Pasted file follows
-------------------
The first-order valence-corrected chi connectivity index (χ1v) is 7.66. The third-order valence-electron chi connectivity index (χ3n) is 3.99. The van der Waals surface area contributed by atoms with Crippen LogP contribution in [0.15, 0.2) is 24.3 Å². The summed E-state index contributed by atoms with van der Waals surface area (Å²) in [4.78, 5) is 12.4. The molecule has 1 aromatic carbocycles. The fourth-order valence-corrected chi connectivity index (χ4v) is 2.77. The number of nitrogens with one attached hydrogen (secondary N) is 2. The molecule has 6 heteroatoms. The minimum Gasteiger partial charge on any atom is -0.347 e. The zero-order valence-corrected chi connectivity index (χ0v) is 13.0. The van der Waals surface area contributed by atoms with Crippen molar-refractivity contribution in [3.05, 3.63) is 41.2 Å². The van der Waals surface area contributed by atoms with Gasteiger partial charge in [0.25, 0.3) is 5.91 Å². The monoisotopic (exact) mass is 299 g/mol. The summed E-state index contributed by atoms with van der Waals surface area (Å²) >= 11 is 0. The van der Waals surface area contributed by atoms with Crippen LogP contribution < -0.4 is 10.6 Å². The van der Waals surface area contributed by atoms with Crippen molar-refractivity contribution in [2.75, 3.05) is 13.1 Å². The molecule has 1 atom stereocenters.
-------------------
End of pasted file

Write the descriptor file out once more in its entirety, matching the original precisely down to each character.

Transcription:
The first-order valence-corrected chi connectivity index (χ1v) is 7.66. The third-order valence-electron chi connectivity index (χ3n) is 3.99. The van der Waals surface area contributed by atoms with Crippen LogP contribution in [0.15, 0.2) is 24.3 Å². The summed E-state index contributed by atoms with van der Waals surface area (Å²) in [4.78, 5) is 12.4. The molecule has 1 aromatic carbocycles. The fourth-order valence-corrected chi connectivity index (χ4v) is 2.77. The number of nitrogens with one attached hydrogen (secondary N) is 2. The molecule has 6 heteroatoms. The minimum Gasteiger partial charge on any atom is -0.347 e. The zero-order valence-corrected chi connectivity index (χ0v) is 13.0. The van der Waals surface area contributed by atoms with Crippen molar-refractivity contribution in [3.05, 3.63) is 41.2 Å². The van der Waals surface area contributed by atoms with Gasteiger partial charge in [0.25, 0.3) is 5.91 Å². The monoisotopic (exact) mass is 299 g/mol. The summed E-state index contributed by atoms with van der Waals surface area (Å²) >= 11 is 0. The van der Waals surface area contributed by atoms with Crippen LogP contribution < -0.4 is 10.6 Å². The van der Waals surface area contributed by atoms with Crippen molar-refractivity contribution in [2.75, 3.05) is 13.1 Å². The molecule has 1 atom stereocenters.